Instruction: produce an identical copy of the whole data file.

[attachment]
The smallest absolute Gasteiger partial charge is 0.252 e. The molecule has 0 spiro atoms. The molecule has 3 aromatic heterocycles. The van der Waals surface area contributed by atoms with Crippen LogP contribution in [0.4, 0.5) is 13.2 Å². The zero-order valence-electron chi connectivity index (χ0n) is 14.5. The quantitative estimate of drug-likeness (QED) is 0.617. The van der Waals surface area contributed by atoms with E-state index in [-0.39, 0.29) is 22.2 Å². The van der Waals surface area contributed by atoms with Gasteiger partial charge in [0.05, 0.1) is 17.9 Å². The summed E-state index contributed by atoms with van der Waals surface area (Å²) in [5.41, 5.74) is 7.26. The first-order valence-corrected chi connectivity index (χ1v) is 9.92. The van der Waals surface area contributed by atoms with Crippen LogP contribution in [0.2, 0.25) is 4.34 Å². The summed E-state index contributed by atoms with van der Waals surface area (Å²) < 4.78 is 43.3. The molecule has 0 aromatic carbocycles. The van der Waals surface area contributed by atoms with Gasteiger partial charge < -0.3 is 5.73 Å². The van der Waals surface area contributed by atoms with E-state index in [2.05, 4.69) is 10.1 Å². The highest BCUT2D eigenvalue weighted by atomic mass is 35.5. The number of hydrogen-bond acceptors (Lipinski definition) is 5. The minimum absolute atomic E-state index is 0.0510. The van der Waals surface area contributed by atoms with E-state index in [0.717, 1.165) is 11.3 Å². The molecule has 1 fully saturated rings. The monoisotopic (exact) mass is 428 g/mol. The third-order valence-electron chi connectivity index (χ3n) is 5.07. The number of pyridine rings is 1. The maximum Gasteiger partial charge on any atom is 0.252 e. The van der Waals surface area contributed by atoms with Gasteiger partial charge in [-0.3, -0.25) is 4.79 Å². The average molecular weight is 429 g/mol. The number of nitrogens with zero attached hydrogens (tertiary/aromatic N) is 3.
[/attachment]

The smallest absolute Gasteiger partial charge is 0.252 e. The molecule has 0 spiro atoms. The molecule has 3 aromatic heterocycles. The van der Waals surface area contributed by atoms with Crippen LogP contribution in [0.4, 0.5) is 13.2 Å². The zero-order valence-electron chi connectivity index (χ0n) is 14.5. The quantitative estimate of drug-likeness (QED) is 0.617. The van der Waals surface area contributed by atoms with E-state index in [-0.39, 0.29) is 22.2 Å². The van der Waals surface area contributed by atoms with Gasteiger partial charge in [0.05, 0.1) is 17.9 Å². The summed E-state index contributed by atoms with van der Waals surface area (Å²) in [5.41, 5.74) is 7.26. The first-order valence-corrected chi connectivity index (χ1v) is 9.92. The van der Waals surface area contributed by atoms with Crippen LogP contribution in [0.2, 0.25) is 4.34 Å². The summed E-state index contributed by atoms with van der Waals surface area (Å²) < 4.78 is 43.3. The molecule has 0 aromatic carbocycles. The van der Waals surface area contributed by atoms with Gasteiger partial charge < -0.3 is 5.73 Å². The van der Waals surface area contributed by atoms with E-state index in [2.05, 4.69) is 10.1 Å². The highest BCUT2D eigenvalue weighted by atomic mass is 35.5. The number of hydrogen-bond acceptors (Lipinski definition) is 5. The minimum absolute atomic E-state index is 0.0510. The van der Waals surface area contributed by atoms with E-state index in [0.717, 1.165) is 11.3 Å². The molecule has 1 fully saturated rings. The monoisotopic (exact) mass is 428 g/mol. The third-order valence-electron chi connectivity index (χ3n) is 5.07. The number of pyridine rings is 1. The maximum Gasteiger partial charge on any atom is 0.252 e. The van der Waals surface area contributed by atoms with Gasteiger partial charge in [-0.3, -0.25) is 4.79 Å². The average molecular weight is 429 g/mol. The number of nitrogens with zero attached hydrogens (tertiary/aromatic N) is 3.